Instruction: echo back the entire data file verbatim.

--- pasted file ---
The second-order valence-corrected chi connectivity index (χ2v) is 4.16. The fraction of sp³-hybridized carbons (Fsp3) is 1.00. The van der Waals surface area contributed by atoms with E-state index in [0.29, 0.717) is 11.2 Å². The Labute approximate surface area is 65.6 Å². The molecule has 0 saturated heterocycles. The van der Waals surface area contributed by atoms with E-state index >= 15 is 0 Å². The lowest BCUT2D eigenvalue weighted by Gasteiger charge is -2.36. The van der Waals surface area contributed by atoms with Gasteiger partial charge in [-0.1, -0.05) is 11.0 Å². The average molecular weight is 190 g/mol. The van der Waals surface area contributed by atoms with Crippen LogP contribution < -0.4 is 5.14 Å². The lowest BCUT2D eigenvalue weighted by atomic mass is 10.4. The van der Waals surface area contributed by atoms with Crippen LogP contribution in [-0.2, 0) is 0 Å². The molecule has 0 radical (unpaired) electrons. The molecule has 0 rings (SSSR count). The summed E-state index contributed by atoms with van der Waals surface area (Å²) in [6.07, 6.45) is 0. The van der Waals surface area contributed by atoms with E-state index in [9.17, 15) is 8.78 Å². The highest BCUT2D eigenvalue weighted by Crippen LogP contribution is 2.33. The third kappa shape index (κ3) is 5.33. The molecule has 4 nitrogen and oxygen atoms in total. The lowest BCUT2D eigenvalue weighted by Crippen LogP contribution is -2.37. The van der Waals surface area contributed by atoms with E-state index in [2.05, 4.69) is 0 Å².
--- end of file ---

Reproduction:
The second-order valence-corrected chi connectivity index (χ2v) is 4.16. The fraction of sp³-hybridized carbons (Fsp3) is 1.00. The van der Waals surface area contributed by atoms with E-state index in [0.29, 0.717) is 11.2 Å². The Labute approximate surface area is 65.6 Å². The molecule has 0 saturated heterocycles. The van der Waals surface area contributed by atoms with E-state index >= 15 is 0 Å². The lowest BCUT2D eigenvalue weighted by Gasteiger charge is -2.36. The van der Waals surface area contributed by atoms with Gasteiger partial charge in [-0.1, -0.05) is 11.0 Å². The average molecular weight is 190 g/mol. The van der Waals surface area contributed by atoms with Crippen LogP contribution < -0.4 is 5.14 Å². The lowest BCUT2D eigenvalue weighted by atomic mass is 10.4. The van der Waals surface area contributed by atoms with Crippen LogP contribution in [-0.2, 0) is 0 Å². The molecule has 0 radical (unpaired) electrons. The molecule has 0 rings (SSSR count). The summed E-state index contributed by atoms with van der Waals surface area (Å²) in [6.07, 6.45) is 0. The van der Waals surface area contributed by atoms with E-state index in [9.17, 15) is 8.78 Å². The highest BCUT2D eigenvalue weighted by Crippen LogP contribution is 2.33. The third kappa shape index (κ3) is 5.33. The molecule has 4 nitrogen and oxygen atoms in total. The lowest BCUT2D eigenvalue weighted by Crippen LogP contribution is -2.37. The van der Waals surface area contributed by atoms with E-state index in [2.05, 4.69) is 0 Å².